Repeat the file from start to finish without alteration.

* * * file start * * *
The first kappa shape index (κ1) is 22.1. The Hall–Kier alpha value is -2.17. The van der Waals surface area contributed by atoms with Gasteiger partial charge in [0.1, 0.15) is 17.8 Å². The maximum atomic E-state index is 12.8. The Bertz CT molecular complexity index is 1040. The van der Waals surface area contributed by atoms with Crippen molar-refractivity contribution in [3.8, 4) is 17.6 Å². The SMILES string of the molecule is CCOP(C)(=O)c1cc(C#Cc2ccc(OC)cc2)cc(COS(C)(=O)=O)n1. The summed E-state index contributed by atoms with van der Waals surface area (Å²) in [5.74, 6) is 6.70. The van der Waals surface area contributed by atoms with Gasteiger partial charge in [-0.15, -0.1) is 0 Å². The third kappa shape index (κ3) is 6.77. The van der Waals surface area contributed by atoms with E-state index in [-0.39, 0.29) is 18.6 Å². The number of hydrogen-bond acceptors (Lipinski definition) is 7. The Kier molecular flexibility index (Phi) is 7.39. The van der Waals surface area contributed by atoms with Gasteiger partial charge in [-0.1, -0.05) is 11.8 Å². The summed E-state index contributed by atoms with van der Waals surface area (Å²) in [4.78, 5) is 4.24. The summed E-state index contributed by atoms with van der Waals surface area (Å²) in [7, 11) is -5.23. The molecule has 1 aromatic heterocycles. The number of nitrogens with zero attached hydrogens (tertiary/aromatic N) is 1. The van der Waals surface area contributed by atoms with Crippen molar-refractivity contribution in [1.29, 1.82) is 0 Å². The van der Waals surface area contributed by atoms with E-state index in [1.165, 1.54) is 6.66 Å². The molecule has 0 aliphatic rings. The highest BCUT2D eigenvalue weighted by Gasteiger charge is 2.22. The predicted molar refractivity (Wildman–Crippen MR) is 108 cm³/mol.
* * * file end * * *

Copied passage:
The first kappa shape index (κ1) is 22.1. The Hall–Kier alpha value is -2.17. The van der Waals surface area contributed by atoms with Gasteiger partial charge in [0.1, 0.15) is 17.8 Å². The maximum atomic E-state index is 12.8. The Bertz CT molecular complexity index is 1040. The van der Waals surface area contributed by atoms with Crippen molar-refractivity contribution in [3.8, 4) is 17.6 Å². The SMILES string of the molecule is CCOP(C)(=O)c1cc(C#Cc2ccc(OC)cc2)cc(COS(C)(=O)=O)n1. The summed E-state index contributed by atoms with van der Waals surface area (Å²) in [5.74, 6) is 6.70. The van der Waals surface area contributed by atoms with Gasteiger partial charge in [-0.15, -0.1) is 0 Å². The third kappa shape index (κ3) is 6.77. The van der Waals surface area contributed by atoms with E-state index in [-0.39, 0.29) is 18.6 Å². The number of hydrogen-bond acceptors (Lipinski definition) is 7. The Kier molecular flexibility index (Phi) is 7.39. The van der Waals surface area contributed by atoms with Gasteiger partial charge in [-0.1, -0.05) is 11.8 Å². The summed E-state index contributed by atoms with van der Waals surface area (Å²) in [4.78, 5) is 4.24. The summed E-state index contributed by atoms with van der Waals surface area (Å²) in [7, 11) is -5.23. The molecule has 1 aromatic heterocycles. The number of nitrogens with zero attached hydrogens (tertiary/aromatic N) is 1. The van der Waals surface area contributed by atoms with Crippen molar-refractivity contribution in [1.29, 1.82) is 0 Å². The van der Waals surface area contributed by atoms with E-state index in [1.165, 1.54) is 6.66 Å². The molecule has 0 aliphatic rings. The highest BCUT2D eigenvalue weighted by Gasteiger charge is 2.22. The predicted molar refractivity (Wildman–Crippen MR) is 108 cm³/mol.